When Louis Leroy published his hostile criticism of Claude Monet’s Impression, Sunrise, he unwittingly defined one of art’s most significant movements, Impressionism. In the April 25, 1874 issue of the Paris newspaper, Le Charivari , Leroy trashed Claude Monet’s Impression, Sunrise, describing it as an unfinished impression of a painting rather than a piece of art. Leroy’s review, “The Exhibition of the Impressionists” highlighted independent artists — Monet, Renoir, Paul Cezanne, Berthe Morisot, Edgar Degas, Camille Pissarro, Alfred Sisley, and Armand Guillaumin—who exhibited their art together as the Societe Anonyme des Peintres, Sculpteurs et Graveurs (Anonymous society of painters, sculptors and engravers).
Impressionism paintings are characterized by short, quick brushstrokes that give the impression of a scene, as if the viewer caught a glance. Rather than defined lines and detail, Impressionism depicts the essence of the subject. The vibrant colors are applied without waiting for layers of paint to dry so the hues mingle together. Impression, Sunrise clearly illustrates essence rather than definition. There is an outline of what I see is a bridge and three dinghies. Nothing in clearly defined. Somehow the colors run together in a way that shows the movement of the water and rising sun.
Impression, Sunrise (French: Impression, soleil levant)
I appreciate Impression, Sunrise. To the untrained eye, it may appear sloppy because the paint runs together. Rococo is defined by curves and soft pastel colors. Impression is more like puddles of light and color. It’s like the woman with messy bed head hair, it may look like she rolled out of bed, but you know it took her at least an hour with a curling iron and handful of styling products to get her hair to look just right. The Metropolitan Museum of Art’s critic, Margaret Samu describes vivid Impressionism as a “radical technique, the bright colors of Impressionist canvases were shocking for eyes accustomed to the more sober colors of Academic painting.”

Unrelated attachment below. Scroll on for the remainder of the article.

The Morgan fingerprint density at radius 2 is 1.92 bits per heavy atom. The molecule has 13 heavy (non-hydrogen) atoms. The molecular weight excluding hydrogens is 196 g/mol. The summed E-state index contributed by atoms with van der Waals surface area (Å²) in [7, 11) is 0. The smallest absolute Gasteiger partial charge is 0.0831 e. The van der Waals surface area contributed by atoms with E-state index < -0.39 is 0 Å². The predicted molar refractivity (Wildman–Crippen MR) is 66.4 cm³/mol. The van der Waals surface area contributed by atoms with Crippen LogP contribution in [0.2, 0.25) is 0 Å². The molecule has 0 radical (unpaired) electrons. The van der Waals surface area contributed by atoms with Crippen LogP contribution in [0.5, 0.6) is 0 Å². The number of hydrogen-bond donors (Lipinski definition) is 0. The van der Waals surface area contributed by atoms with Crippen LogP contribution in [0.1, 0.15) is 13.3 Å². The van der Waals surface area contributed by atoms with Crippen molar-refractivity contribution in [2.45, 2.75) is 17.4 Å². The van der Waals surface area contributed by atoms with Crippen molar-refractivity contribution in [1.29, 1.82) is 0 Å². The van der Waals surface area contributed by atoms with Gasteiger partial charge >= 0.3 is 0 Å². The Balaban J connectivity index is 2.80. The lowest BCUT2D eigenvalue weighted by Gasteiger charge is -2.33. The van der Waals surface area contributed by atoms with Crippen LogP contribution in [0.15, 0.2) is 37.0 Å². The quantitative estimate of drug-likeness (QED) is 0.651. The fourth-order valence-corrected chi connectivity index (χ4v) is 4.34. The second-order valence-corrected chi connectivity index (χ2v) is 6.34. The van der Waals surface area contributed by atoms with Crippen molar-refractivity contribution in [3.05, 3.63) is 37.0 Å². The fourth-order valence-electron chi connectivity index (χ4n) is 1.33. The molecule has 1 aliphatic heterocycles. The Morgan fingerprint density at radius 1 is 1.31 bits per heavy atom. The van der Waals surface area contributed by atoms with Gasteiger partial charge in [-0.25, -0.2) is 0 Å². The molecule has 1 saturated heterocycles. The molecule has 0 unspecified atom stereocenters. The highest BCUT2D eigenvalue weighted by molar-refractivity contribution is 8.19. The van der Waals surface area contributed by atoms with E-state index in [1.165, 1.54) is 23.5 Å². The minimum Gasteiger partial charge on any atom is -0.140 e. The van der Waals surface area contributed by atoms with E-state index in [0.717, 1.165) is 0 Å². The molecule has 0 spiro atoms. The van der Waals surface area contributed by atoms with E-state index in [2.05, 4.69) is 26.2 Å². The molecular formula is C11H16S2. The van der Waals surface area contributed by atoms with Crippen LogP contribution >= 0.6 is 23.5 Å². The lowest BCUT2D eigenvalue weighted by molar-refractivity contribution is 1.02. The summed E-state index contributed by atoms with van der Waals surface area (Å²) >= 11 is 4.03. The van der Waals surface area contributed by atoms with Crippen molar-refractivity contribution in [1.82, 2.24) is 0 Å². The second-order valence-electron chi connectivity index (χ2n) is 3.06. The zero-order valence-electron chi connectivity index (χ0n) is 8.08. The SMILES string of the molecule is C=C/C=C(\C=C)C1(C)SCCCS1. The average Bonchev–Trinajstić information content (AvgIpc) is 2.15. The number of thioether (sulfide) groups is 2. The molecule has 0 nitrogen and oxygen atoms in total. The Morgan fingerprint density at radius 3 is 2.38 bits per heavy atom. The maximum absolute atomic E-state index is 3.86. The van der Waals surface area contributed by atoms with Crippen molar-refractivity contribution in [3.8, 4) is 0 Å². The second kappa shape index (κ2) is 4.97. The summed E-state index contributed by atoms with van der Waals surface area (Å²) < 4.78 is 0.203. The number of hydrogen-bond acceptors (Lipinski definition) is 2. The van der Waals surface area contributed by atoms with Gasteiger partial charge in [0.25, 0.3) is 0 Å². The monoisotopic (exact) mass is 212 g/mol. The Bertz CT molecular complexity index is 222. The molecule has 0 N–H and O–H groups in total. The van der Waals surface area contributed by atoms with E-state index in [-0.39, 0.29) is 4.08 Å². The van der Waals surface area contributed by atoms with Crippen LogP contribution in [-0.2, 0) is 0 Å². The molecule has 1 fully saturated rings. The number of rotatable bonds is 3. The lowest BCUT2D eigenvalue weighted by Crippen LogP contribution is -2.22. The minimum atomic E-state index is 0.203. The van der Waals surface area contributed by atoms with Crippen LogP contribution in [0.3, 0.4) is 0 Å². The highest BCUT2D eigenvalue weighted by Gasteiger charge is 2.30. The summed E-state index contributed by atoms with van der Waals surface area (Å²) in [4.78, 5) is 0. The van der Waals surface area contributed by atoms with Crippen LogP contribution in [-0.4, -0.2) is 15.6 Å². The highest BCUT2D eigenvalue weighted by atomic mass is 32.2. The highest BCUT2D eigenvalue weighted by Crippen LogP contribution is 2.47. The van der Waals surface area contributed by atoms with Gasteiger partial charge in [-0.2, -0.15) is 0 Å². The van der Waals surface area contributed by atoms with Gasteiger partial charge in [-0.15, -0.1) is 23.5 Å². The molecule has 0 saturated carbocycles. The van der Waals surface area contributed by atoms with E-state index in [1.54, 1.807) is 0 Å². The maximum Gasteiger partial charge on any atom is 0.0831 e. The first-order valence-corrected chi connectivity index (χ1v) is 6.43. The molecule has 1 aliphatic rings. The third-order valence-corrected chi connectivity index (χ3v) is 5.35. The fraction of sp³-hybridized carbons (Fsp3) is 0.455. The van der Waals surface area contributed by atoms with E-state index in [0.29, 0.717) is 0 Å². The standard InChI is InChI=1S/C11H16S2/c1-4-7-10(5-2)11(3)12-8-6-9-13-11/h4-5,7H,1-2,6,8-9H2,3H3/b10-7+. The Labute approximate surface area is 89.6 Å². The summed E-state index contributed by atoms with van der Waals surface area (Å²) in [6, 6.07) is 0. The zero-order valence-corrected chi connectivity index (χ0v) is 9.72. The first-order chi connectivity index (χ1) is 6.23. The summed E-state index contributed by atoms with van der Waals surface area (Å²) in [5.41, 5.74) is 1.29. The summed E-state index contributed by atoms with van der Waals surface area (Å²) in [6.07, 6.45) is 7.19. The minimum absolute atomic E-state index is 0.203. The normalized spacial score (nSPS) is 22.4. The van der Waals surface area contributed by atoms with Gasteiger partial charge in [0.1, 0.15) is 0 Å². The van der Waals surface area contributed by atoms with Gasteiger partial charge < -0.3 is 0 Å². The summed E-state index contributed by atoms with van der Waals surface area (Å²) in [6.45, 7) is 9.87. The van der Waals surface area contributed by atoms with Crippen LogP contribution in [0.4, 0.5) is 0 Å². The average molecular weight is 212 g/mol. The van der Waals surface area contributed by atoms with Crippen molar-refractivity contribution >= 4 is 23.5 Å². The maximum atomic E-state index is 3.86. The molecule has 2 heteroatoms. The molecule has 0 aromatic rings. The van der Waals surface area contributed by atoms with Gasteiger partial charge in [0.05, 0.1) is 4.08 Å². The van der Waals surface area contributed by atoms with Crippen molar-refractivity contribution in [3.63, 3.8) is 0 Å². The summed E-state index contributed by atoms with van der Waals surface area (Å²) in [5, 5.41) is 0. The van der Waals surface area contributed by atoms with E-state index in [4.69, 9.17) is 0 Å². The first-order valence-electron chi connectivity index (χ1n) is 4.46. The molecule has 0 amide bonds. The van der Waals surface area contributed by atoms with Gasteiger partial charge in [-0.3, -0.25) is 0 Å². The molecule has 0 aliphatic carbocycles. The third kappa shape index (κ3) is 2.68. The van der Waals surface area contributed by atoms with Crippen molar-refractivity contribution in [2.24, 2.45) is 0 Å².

Natural Essence vs. Out of Control Nature
Take Jean-Honoré Fragonard, The Progress of Love: The Meeting. Like other Rococo paintings, it’s one of four panels depicting the four scenes of a couple’s relationship. The Meeting is a Romeo and Juliet scene of forbidden lovers that culminates in what I think is marriage in the final panel. Khan Academy critics, Drs. Beth Harris and Steven Zucker describe this painting as “nature out of control.” The garden seems have over taken what looks like a patio. The rose bushes are spilling over from the gate and the pots. Just like the couples love is over flowing it looks like they are just about to have a clandestine meeting. She seems to be looking over her shoulder from some authority figure and he is checking out if the coast is clear.
I also like Rococo because I can see what’s going on. There is a story in The Meeting. In Impressionism, it’s more like stick figures (although highly artistic splashes of paint stick figures) giving a one sentence plotline. Rococo tells the scene from the mama statue scolding little Cupid for shooting his arrow into a mismatched pair to the out of control passion manifested by overgrown rosebushes and trees and the star crossed lovers.
Hansen, Phil. “Impressionism – Overview – Goodbye-Art Academy.” YouTube. YouTube, 16 Mar. 2014. Web. 11 July 2015.
Harris, Beth, Ph.D., and Steven Zucker, Ph.D. “Fragonard, The Meeting.” Smarthistory. Art, History, Conversation. Khan Academy, n.d. Web. 11 July 2015. <https://www.khanacademy.org/humanities/monarchy-enlightenment/rococo/v/jean-honor-fragonard-the-progress-of-love-the-meeting-1771-1773>.
Samu, Margaret. “Impressionism: Art and Modernity”. In Heilbrunn Timeline of Art History. New York: The Metropolitan Museum of Art, 2000–. http://www.metmuseum.org/toah/hd/imml/hd_imml.htm (October 2004)